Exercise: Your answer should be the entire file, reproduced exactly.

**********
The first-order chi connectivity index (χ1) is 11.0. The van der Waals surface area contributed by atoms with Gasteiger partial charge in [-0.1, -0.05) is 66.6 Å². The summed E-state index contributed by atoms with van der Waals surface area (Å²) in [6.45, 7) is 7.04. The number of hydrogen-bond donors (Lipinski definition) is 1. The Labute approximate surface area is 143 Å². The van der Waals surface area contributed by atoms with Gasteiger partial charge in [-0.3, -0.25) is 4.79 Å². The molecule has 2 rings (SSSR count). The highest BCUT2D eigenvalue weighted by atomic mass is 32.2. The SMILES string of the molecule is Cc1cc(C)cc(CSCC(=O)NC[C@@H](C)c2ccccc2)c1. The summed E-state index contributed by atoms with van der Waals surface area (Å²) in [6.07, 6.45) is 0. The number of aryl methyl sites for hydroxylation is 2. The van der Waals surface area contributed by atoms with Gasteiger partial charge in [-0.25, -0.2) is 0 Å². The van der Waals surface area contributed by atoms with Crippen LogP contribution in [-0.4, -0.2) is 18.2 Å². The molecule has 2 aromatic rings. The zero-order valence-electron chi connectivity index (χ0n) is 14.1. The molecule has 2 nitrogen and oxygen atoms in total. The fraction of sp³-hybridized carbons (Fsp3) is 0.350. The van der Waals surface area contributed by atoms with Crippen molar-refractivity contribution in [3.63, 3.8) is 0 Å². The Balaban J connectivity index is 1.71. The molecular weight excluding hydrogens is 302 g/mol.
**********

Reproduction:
The first-order chi connectivity index (χ1) is 11.0. The van der Waals surface area contributed by atoms with Gasteiger partial charge in [-0.1, -0.05) is 66.6 Å². The summed E-state index contributed by atoms with van der Waals surface area (Å²) in [6.45, 7) is 7.04. The number of hydrogen-bond donors (Lipinski definition) is 1. The Labute approximate surface area is 143 Å². The van der Waals surface area contributed by atoms with Gasteiger partial charge in [-0.3, -0.25) is 4.79 Å². The molecule has 2 rings (SSSR count). The highest BCUT2D eigenvalue weighted by atomic mass is 32.2. The SMILES string of the molecule is Cc1cc(C)cc(CSCC(=O)NC[C@@H](C)c2ccccc2)c1. The summed E-state index contributed by atoms with van der Waals surface area (Å²) in [6.07, 6.45) is 0. The number of aryl methyl sites for hydroxylation is 2. The van der Waals surface area contributed by atoms with Gasteiger partial charge in [-0.25, -0.2) is 0 Å². The van der Waals surface area contributed by atoms with Crippen LogP contribution in [-0.4, -0.2) is 18.2 Å². The molecule has 2 aromatic rings. The zero-order valence-electron chi connectivity index (χ0n) is 14.1. The molecule has 2 nitrogen and oxygen atoms in total. The fraction of sp³-hybridized carbons (Fsp3) is 0.350. The van der Waals surface area contributed by atoms with Crippen molar-refractivity contribution in [3.63, 3.8) is 0 Å². The Balaban J connectivity index is 1.71. The molecular weight excluding hydrogens is 302 g/mol.